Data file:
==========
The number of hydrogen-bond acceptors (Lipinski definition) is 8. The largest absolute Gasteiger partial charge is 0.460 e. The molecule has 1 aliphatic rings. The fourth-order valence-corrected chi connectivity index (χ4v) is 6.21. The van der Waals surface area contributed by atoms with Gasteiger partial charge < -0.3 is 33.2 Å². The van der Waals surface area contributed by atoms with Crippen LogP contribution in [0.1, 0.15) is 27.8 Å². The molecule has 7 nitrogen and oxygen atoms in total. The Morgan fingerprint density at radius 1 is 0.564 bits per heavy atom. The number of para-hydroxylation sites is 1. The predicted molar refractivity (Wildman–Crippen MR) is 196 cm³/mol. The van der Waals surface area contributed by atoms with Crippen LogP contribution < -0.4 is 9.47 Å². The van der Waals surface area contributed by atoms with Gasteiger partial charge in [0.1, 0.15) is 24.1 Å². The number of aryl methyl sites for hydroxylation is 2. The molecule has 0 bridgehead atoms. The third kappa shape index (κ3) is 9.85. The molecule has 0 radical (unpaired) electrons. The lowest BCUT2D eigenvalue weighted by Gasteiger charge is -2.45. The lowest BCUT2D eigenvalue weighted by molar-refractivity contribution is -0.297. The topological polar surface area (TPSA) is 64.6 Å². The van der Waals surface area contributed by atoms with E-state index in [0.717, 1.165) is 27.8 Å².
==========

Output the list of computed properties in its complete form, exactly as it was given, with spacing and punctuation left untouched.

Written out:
The number of hydrogen-bond acceptors (Lipinski definition) is 8. The largest absolute Gasteiger partial charge is 0.460 e. The molecule has 1 aliphatic rings. The fourth-order valence-corrected chi connectivity index (χ4v) is 6.21. The van der Waals surface area contributed by atoms with Gasteiger partial charge < -0.3 is 33.2 Å². The van der Waals surface area contributed by atoms with Crippen LogP contribution in [0.1, 0.15) is 27.8 Å². The molecule has 7 nitrogen and oxygen atoms in total. The Morgan fingerprint density at radius 1 is 0.564 bits per heavy atom. The number of para-hydroxylation sites is 1. The predicted molar refractivity (Wildman–Crippen MR) is 196 cm³/mol. The van der Waals surface area contributed by atoms with Crippen LogP contribution < -0.4 is 9.47 Å². The van der Waals surface area contributed by atoms with Gasteiger partial charge in [0.1, 0.15) is 24.1 Å². The number of aryl methyl sites for hydroxylation is 2. The molecule has 0 bridgehead atoms. The third kappa shape index (κ3) is 9.85. The molecule has 0 radical (unpaired) electrons. The lowest BCUT2D eigenvalue weighted by Gasteiger charge is -2.45. The lowest BCUT2D eigenvalue weighted by molar-refractivity contribution is -0.297. The topological polar surface area (TPSA) is 64.6 Å². The van der Waals surface area contributed by atoms with E-state index in [0.717, 1.165) is 27.8 Å².